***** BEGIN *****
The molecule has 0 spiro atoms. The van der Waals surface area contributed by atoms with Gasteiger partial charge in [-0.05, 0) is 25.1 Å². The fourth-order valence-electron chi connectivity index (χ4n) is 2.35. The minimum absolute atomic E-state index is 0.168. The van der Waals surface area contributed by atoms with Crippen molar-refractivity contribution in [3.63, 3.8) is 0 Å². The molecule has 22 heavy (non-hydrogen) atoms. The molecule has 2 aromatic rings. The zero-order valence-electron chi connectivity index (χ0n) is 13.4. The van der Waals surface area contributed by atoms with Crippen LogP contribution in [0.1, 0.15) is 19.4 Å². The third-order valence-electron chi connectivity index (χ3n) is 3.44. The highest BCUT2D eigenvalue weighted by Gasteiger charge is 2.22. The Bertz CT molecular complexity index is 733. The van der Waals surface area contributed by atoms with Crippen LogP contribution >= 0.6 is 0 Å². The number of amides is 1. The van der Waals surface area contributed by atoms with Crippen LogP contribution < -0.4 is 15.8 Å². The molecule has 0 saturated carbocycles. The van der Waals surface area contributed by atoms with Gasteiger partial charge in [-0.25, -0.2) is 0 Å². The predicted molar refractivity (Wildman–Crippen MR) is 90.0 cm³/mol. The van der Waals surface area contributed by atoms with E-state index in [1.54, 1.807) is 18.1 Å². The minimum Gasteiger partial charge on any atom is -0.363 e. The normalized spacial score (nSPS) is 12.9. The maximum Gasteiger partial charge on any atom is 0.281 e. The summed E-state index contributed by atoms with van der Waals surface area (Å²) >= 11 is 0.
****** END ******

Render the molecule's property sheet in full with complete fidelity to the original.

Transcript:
The molecule has 0 spiro atoms. The van der Waals surface area contributed by atoms with Gasteiger partial charge in [-0.05, 0) is 25.1 Å². The fourth-order valence-electron chi connectivity index (χ4n) is 2.35. The minimum absolute atomic E-state index is 0.168. The van der Waals surface area contributed by atoms with Crippen molar-refractivity contribution in [3.63, 3.8) is 0 Å². The molecule has 22 heavy (non-hydrogen) atoms. The molecule has 2 aromatic rings. The zero-order valence-electron chi connectivity index (χ0n) is 13.4. The van der Waals surface area contributed by atoms with Crippen LogP contribution in [0.1, 0.15) is 19.4 Å². The third-order valence-electron chi connectivity index (χ3n) is 3.44. The highest BCUT2D eigenvalue weighted by Gasteiger charge is 2.22. The Bertz CT molecular complexity index is 733. The van der Waals surface area contributed by atoms with Crippen LogP contribution >= 0.6 is 0 Å². The number of amides is 1. The van der Waals surface area contributed by atoms with Crippen LogP contribution < -0.4 is 15.8 Å². The molecule has 0 saturated carbocycles. The van der Waals surface area contributed by atoms with Gasteiger partial charge in [-0.25, -0.2) is 0 Å². The predicted molar refractivity (Wildman–Crippen MR) is 90.0 cm³/mol. The van der Waals surface area contributed by atoms with E-state index in [1.54, 1.807) is 18.1 Å². The minimum Gasteiger partial charge on any atom is -0.363 e. The normalized spacial score (nSPS) is 12.9. The maximum Gasteiger partial charge on any atom is 0.281 e. The summed E-state index contributed by atoms with van der Waals surface area (Å²) >= 11 is 0.